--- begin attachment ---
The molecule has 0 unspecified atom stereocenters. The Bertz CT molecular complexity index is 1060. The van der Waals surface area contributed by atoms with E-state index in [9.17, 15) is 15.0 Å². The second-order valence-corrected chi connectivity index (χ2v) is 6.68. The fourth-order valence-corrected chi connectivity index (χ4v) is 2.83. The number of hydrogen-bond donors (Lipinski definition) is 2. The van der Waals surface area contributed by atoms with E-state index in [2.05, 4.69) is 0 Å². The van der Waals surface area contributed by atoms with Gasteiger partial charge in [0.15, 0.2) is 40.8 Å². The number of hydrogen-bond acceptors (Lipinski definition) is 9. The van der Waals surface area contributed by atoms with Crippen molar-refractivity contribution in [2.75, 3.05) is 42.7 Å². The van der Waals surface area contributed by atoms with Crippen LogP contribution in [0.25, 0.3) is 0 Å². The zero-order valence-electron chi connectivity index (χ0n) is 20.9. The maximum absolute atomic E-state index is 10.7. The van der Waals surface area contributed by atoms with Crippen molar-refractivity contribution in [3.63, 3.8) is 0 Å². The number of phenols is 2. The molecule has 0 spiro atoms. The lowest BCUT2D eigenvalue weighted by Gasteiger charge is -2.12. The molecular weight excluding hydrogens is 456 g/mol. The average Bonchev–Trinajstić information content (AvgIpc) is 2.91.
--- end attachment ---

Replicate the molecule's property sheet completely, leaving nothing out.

The molecule has 0 unspecified atom stereocenters. The Bertz CT molecular complexity index is 1060. The van der Waals surface area contributed by atoms with E-state index in [9.17, 15) is 15.0 Å². The second-order valence-corrected chi connectivity index (χ2v) is 6.68. The fourth-order valence-corrected chi connectivity index (χ4v) is 2.83. The number of hydrogen-bond donors (Lipinski definition) is 2. The van der Waals surface area contributed by atoms with E-state index in [2.05, 4.69) is 0 Å². The van der Waals surface area contributed by atoms with Gasteiger partial charge in [0.15, 0.2) is 40.8 Å². The number of hydrogen-bond acceptors (Lipinski definition) is 9. The van der Waals surface area contributed by atoms with Crippen molar-refractivity contribution in [2.75, 3.05) is 42.7 Å². The van der Waals surface area contributed by atoms with Crippen LogP contribution in [0.25, 0.3) is 0 Å². The zero-order valence-electron chi connectivity index (χ0n) is 20.9. The maximum absolute atomic E-state index is 10.7. The van der Waals surface area contributed by atoms with Crippen molar-refractivity contribution in [3.63, 3.8) is 0 Å². The number of phenols is 2. The molecule has 0 spiro atoms. The lowest BCUT2D eigenvalue weighted by Gasteiger charge is -2.12. The molecular weight excluding hydrogens is 456 g/mol. The average Bonchev–Trinajstić information content (AvgIpc) is 2.91.